Being a fan of the author there is no doubt that I could be a little prejudiced when it comes to his books. Elevation is the latest in his line of master-pieces. His books are the reason I believe that any form of literature could be a record of the times the author lived in, and the place he grew up in; whether a work of fiction or otherwise.
Elevation is, by no means, any different. It is a perfect record of a conservative community that is the best part of an average American township.
Only in this case, this not an actual American township, not a real-life one, but the infamous fictional town of the King himself: Castle Rock, Maine. The name of the township is named after a fictional location of the same name from ‘The Lord of the Flies’.
Anyway, in Castle Rock, we are not always met with the ever optimistic ‘American dream’; because the township is not a mere fantasy land.
Castle Rock is mostly conservative and the people of the township do not accept new comers easily-especially socially crippled ones. Word gets around fast in this place, and very few secrets are kept within the walls of houses. Even the telephone lines are not safe from curious ears of nosy neighbors. So it is only natural that the protagonist: Scott Carey, decides to personally confides about his near supernatural condition to a friend, a retired doctor, Bob Ellis.
Scott-s condition is that he is losing his weight. While many of us might actually consider ourselves lucky with such a condition, Scott is worried. The problem is that he is not losing any physical mass at all. He still has with-held his physique as the over obese American with an appetite of a dozen kings. No matter how heavy his clothes or the things he has on him are, he is still low on a weighing scale.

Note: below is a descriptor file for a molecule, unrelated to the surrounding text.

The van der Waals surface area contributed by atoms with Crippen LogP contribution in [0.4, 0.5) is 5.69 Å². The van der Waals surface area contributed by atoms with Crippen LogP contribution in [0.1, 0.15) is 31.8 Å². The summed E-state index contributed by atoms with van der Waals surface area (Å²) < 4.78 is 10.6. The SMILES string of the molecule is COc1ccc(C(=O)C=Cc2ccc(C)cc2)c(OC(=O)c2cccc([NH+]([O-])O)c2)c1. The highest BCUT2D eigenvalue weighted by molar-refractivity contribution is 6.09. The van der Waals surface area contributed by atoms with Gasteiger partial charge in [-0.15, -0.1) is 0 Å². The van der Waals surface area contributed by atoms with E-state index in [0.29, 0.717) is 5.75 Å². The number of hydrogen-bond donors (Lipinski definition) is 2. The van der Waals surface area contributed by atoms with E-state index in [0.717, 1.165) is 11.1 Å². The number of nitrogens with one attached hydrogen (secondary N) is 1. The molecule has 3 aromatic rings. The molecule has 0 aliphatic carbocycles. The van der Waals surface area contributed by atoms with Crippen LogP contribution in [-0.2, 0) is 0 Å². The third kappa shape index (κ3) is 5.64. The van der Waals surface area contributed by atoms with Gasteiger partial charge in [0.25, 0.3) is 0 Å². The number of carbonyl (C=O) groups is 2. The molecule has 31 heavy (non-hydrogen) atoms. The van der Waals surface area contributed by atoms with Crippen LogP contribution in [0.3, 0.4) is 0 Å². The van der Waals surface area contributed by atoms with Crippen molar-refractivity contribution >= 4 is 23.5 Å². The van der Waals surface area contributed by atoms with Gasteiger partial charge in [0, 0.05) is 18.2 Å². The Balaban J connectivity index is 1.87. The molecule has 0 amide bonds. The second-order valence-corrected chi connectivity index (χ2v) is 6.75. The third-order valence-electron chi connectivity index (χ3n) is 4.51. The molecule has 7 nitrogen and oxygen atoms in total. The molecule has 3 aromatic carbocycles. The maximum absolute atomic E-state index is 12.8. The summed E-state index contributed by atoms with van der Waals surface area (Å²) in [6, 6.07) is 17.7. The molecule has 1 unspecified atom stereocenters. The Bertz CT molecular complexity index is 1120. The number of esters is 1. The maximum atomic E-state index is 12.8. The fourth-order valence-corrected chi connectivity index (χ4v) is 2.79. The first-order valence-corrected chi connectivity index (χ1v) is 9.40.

Later in the story, it perspires that he is losing his hold on gravity.
While he has his own problems to deal with, Scott learns that the community of Castle Rock is showing its typical hospitality towards his new neighbors and entrepreneurs: Deirdre McComb and her wife Missy Donaldson-lesbians who had just moved into the township in search of a new life.
McComb, being a woman who has seen too much of the world and its treatment of people who are like her and is cold, remorseless and may pass off as a snappy woman; only adding to her treatment as an outcast. Missy, on the other hand, weighs down the other end of the balance by being the kind, and sweet one.
But Scott wants to be the neighbor who is nice and kind. The community itself is not promoting any kind of encouragement towards their friendship, by being what it is. The people treat them with contempt, and their fabulous restaurant stays empty. This is the way things are, until a set of events turn things for the better-for the people of Castle Rock and the women.
Scott’s condition worsens. We are not let in on the details of how he goes on when worse come to worst, but we do know that he is a good man and his heart is not weighed down by any remorse or guilt and is ‘elevated’ with a sense of justifiable righteousness.
Conclusively, this is a perfect illustration of how life in a conservative American township is and could be. Especially with the LGBT community, who have earned their right to marriage and a normal life in the States have to deal with their relatively more authoritative republican counterparts. This book delivers the ideal description of what we could be if we only learnt to look past the differences to relate with the human underneath.
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Scott in “Castle Rock” Character Analysis. (2019, Dec 08). Retrieved from https://studymoose.com/scott-in-castle-rock-character-analysis-essay